The issue was that BuzzFeed was competing with legacy brands with long-term, quantifiable revenue streams. (You can find an interesting insight into this in Jill Abramson’s Merchants of Truth which looks at the origins of BuzzFeed, alongside Vice, another news organisation that’s disappeared down the privy). BuzzFeed News saw as its competitors the New York Times, CNN and NPR, not Instapundit, Worldchanging and Wonkette. It aspired to be a canonical source of international news, but it had no way of funding that other than spending. And I don’t mean to be cruel but any idiot can spend $100m hiring the best journalists and getting them to write long features. The long history of journalism has proven that that’s not the hard part.
All the same, BuzzFeed News never failed, editorially. It never sank to the lows that its parent site frequently delved. Throughout the uncertainty of the past year, they’ve continued to output good stuff. “I made the decision to overinvest in BuzzFeed News because I love their work and mission so much,” Peretti wrote, as he shitcanned the site. “This made me slow to accept that the big platforms wouldn’t provide the distribution or financial support required to support premium, free journalism purpose-built for social media.”
BuzzFeed’s unholy alliance with social media — a marriage where they pump Instagram feeds full of juxtaposed photographs of celebrities, and populate Facebook with tantalising questions to which the answer is, almost always, “no” — was its downfall (according to Peretti). What this really means is that not enough people were reading BuzzFeed News, and therefore it became a very expensive vanity project for a brand that no longer had the cut-through. As the idea of BuzzFeed faded from public consciousness (replaced, in part, by a new ecosystem that rewarded writers directly, via platforms like Medium and Substack) it felt increasingly like a relic of a moment when it seemed like digital content might conquer the world.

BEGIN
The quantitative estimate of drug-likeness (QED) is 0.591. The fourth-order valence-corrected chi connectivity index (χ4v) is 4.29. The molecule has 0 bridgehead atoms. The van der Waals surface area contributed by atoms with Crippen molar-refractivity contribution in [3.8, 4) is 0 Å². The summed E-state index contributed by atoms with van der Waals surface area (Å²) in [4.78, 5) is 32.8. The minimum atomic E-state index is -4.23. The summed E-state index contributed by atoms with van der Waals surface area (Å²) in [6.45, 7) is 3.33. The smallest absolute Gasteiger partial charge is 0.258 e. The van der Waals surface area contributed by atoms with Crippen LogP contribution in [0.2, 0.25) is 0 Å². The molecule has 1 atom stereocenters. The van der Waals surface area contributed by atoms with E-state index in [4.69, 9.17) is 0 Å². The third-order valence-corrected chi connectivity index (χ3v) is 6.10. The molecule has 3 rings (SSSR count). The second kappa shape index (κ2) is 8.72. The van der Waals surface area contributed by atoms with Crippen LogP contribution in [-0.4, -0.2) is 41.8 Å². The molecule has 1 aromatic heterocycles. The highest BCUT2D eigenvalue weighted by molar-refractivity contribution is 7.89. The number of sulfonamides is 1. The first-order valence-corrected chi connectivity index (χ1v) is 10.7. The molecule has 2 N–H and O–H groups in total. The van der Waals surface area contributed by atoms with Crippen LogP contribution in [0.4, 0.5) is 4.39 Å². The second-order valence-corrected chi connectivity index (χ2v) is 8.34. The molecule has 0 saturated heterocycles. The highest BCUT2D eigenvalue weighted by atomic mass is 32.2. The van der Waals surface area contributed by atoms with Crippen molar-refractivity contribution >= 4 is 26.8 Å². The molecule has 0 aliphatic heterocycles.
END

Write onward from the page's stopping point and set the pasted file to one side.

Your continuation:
BuzzFeed, and BuzzFeed News, has changed journalism enormously. Not entirely for the better, I’ll concede, but in ways that were probably inevitable. And yet it still failed.
The lesson of BuzzFeed is chastening. Aspirant new media entrepreneurs might learn simple lessons like “don’t buy your entire workforce pizza ever Friday” or “there’s no need to have air hockey in every break room” but there are more complex lessons too. Complex lessons about having the path to profitability coded into your model from the off, or the chastening realisation that people, especially young people, really don’t want to pay for news.
We are entering, I fear, a world where the demographic that are willing to pay for news, and therefore subsidise its production, are a slim group of older, more conservative, professionals. Right-wing news will always exist because it has an audience who can afford to pay for it and have proven themselves willing to do so. And left-wing news will always exist because of a desire for collective action, even if that’s everyone chipping in $5 a year and the sub-editors working for peanuts. But what of no-wing news? What of news news?
Here in the UK, we have the BBC guaranteeing a perpetual and immortal source of news. And then we have the newspapers who are used to selling their products but are basically ideologically driven (The Times, Telegraph, Mail, Sun etc, on the right, and the Guardian and Mirror on the left). And then, where start-up news sources emerge, at least in recent years, they are faced with a stark choice: pin your ideological colours to a mast, or die. And so we get places like Novara (left) and Unherd (right) which are scarcely news websites in any meaningful sense, and activist sources like Bellingcat (left) and Guido Fawkes (right). But in the middle? In the reported news space? It’s hard to see a successful business there.
The demise of BuzzFeed News marks the end of an era, that period in the 2010s when it seemed like the future of news journalism was online. Nope, the markets have said. So, what is the future? Audio? Social? Video? Smart? Interactive? Meta? Or is the future, in fact, the past? Are we doomed, always, to find the only profitable news sources on terrestrial TV and, shredded, lining hamster cages throughout the land?
What’s clear is that the most important, most influential news website of the modern era has failed — and if they can’t make it, it’s hard to imagine anyone else trying, let alone failing.